Here’s what’s going on in the world for the week of Dec. 12, 2021.
Half a billion people were forced into extreme poverty due to healthcare costs from the pandemic last year, according to the World Health Organization and World Bank.
The Taliban are costing Afghans the equivalent of a billion US dollars by restricting women, making economic recovery impossible. Before the Taliban imposed severe restrictions on women, Afghan women made up 20% of the workforce and 5% of Afghanistan’s GDP. While the Taliban promised to respect women’s rights and freedoms, they are unlikely to actually fulfill their international promises.
Argentinians took to the streets to demand their government not renegotiate with the International Monetary Fund (IMF) on the country’s debt to the fund. Many Argentinians view IMF programs as having caused or exacerbated their crises. Yet the country is also in the grip of a recession, and the refusal to renegotiate the debt could harm job growth in the country.
The US Committee investigating the January 6th insurrection received a 38-slide power point presentation outlining several ways Donald Trump could have tried to retain the presidency after losing the 2020 Presidential race to President Joe Biden. Turned over by former Trump White House official Mark Meadows, the document detailed various strategies the Trump administration could have utilized, based on debunked and false claims of voter fraud and other conspiracy theories. Meadows had the document since January 4th, when it was presented to Republican members of Congress and the Senate.
Canadian and US trade authorities are engaged in a dispute over proposed US tax credit for electric vehicles. The Canadian government fears the credits will undermine domestic production of electric vehicles in Ontario and risk the North American auto industry.
The Rwandan government is working to decarbonize public transit with electric motor bikes. While the government seeks to convert a quarter of the nation’s micro buses, 20 percent of buses, and 30 percent of motorcycles to electric by 2030, the lack of charging stations nationally is posing a problem to widespread adoption.
South African President Cyril Ramaphosa announced he is self-isolating after testing positive for the Covid-19 virus. Despite having mild symptoms, Ramaphosa encouraged all South Africans to get the vaccine and follow Covid reduction strategies.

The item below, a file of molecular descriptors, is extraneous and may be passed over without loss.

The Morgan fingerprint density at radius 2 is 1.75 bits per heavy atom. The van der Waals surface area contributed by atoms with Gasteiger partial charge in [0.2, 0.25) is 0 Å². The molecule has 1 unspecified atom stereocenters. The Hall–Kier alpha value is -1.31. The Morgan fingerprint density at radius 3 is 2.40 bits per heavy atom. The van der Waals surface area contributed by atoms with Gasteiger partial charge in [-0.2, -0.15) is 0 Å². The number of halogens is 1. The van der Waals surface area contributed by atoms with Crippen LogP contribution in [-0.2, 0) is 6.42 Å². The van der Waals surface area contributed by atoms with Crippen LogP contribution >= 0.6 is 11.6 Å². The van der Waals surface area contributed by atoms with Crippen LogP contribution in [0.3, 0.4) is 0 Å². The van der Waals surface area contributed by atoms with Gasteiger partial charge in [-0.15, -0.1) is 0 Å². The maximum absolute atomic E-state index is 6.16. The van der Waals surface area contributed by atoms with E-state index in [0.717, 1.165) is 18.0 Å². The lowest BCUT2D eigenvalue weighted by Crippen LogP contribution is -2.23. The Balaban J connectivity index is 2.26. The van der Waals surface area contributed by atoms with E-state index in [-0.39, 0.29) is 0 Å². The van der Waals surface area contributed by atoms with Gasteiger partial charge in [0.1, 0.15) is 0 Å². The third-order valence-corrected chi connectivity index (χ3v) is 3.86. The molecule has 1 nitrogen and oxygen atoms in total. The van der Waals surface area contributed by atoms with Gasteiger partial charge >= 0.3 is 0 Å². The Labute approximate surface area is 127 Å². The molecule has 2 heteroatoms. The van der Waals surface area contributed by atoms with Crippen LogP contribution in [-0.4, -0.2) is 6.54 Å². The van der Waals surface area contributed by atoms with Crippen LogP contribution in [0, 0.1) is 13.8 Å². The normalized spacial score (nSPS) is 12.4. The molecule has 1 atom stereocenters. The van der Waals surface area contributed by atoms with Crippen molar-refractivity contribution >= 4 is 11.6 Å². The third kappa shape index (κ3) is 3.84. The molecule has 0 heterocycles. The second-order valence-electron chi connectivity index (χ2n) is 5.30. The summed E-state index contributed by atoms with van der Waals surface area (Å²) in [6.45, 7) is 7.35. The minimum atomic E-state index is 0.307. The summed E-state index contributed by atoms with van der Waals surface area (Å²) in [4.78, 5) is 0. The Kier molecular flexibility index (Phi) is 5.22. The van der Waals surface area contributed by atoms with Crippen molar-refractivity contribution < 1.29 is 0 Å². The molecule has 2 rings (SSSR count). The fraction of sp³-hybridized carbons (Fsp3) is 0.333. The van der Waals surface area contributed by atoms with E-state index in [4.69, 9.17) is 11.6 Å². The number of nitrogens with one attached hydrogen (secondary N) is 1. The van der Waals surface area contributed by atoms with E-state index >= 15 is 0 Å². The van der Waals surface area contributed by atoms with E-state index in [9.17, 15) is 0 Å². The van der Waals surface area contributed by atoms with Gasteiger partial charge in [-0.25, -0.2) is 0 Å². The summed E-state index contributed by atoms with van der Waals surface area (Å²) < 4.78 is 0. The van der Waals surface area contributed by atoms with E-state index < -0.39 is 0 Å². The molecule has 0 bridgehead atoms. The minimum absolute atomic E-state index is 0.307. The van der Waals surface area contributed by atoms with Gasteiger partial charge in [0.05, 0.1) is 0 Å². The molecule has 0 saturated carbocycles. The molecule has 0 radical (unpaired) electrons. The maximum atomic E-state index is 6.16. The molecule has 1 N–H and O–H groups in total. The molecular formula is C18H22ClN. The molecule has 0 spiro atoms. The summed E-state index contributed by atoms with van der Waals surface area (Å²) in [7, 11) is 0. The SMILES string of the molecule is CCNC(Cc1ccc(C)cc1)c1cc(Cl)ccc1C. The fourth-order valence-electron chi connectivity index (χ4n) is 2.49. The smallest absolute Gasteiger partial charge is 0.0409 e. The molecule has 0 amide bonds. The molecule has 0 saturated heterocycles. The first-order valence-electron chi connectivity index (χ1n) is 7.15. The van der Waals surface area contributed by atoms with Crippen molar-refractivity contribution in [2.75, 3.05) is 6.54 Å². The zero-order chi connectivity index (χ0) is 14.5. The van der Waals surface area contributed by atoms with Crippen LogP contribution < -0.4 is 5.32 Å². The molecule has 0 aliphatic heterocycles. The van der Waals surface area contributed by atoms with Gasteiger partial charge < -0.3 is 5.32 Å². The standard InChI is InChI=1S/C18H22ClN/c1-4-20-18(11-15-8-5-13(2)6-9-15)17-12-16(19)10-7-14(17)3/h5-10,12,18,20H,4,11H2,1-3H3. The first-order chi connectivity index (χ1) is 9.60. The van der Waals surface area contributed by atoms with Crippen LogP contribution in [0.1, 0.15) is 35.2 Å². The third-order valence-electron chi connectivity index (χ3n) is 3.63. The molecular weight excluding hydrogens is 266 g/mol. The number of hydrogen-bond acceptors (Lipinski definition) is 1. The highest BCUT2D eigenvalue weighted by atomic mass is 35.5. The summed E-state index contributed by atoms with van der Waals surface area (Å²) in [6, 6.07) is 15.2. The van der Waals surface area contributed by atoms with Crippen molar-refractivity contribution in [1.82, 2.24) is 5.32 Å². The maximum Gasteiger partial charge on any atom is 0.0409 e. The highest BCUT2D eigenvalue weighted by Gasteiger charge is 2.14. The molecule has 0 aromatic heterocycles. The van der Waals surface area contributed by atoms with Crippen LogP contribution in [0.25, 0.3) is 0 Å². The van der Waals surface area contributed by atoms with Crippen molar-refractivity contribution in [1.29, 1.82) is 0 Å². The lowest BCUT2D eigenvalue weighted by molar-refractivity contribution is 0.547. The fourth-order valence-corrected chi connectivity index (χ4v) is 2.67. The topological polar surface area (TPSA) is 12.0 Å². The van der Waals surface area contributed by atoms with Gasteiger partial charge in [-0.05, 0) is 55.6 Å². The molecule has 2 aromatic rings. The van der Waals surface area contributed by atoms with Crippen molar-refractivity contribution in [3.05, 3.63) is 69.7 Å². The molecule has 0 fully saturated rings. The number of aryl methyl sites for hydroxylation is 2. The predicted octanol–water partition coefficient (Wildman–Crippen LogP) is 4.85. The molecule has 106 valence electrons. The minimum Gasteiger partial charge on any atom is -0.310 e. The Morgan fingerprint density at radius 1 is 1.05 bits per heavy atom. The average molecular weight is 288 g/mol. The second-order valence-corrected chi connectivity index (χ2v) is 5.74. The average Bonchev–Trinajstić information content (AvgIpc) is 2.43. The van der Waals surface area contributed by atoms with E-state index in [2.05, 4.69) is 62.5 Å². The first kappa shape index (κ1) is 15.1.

The Malian military government announced January 31st as the day they will release a timetable for democratic elections in the country.
Engineered Arts, a robot building company in the United Kingdom, has developed a robot with the most advanced facial expressions of any to date. Ameca, the robot in this story, can be programmed and customized in its actions.
Serbian protestors blocked roads in various cities including the capital Belgrade for the third weekend in a row. The move is aimed at drawing attention to environmental issues originating from lithium mining, and demands of the government to prevent any company from creating mining operations in the country.
The G-7 issued a joint statement calling on Russia to deescalate tensions over Ukraine and warned of severe consequences should Putin launch an invasion of the country. The Russian government contends that NATO expansion threatens Russian sovereignty and domestic security.
Judge Tarek Bitar, head of the investigation into the port explosion in Beirut in 2020, demanded the arrest of former finance minister Ali Hassan Khalil, after an arrest warrant for Khalil was issued in October but not carried out. Its unclear if Khalil will be arrested, he is connected to Parliament Speaker Nabih Berri and Hezbollah, and the government is wracked by political infighting and stalemate since October.
Syria to host the 2024 Arab energy conference. This event signals renewing ties between Syria and the country’s Arab neighbors after years of civil war in the country.
Israeli Prime Minister Naftali Bennett will meet with Crown Prince Sheikh Mohammed bin Zayed al-Nahyan as part of the first ever visit to the United Arab Emirates by an Israeli prime minister. The two leaders will likely focus on deepening economic and security ties.
President Moon Jae-In of South Korea announced that North Korea, China, South Korea, and the United States have all agreed in principle to an end to the Korean War. While all sides agree that the war should end, Kim So-Young, sister of North Korea’s head of state Kim Jung-Un, demands that the United States gives up what she alleges is a “hostile policy” towards North Korea. This prevented any talks from happening between the two countries.
As the Afghan economy collapses, drug production has increased with meth and heroin making major gains in production despite promises by the Taliban to ban them. While produced locally, many of these drugs are bound for markets overseas. The Taliban also used drug money to fund their insurgency and is now faced with the problem of how to deal with the market that many Afghans rely on due to economic conditions.
Australia, Japan and the United States have agreed to jointly fund and laying undersea fiber optic cable to boost Internet connectivity for three nations in Polynesia. The agreement is the latest in the investments by Indo-Pacific allies to invest in the telecommunications of the Pacific.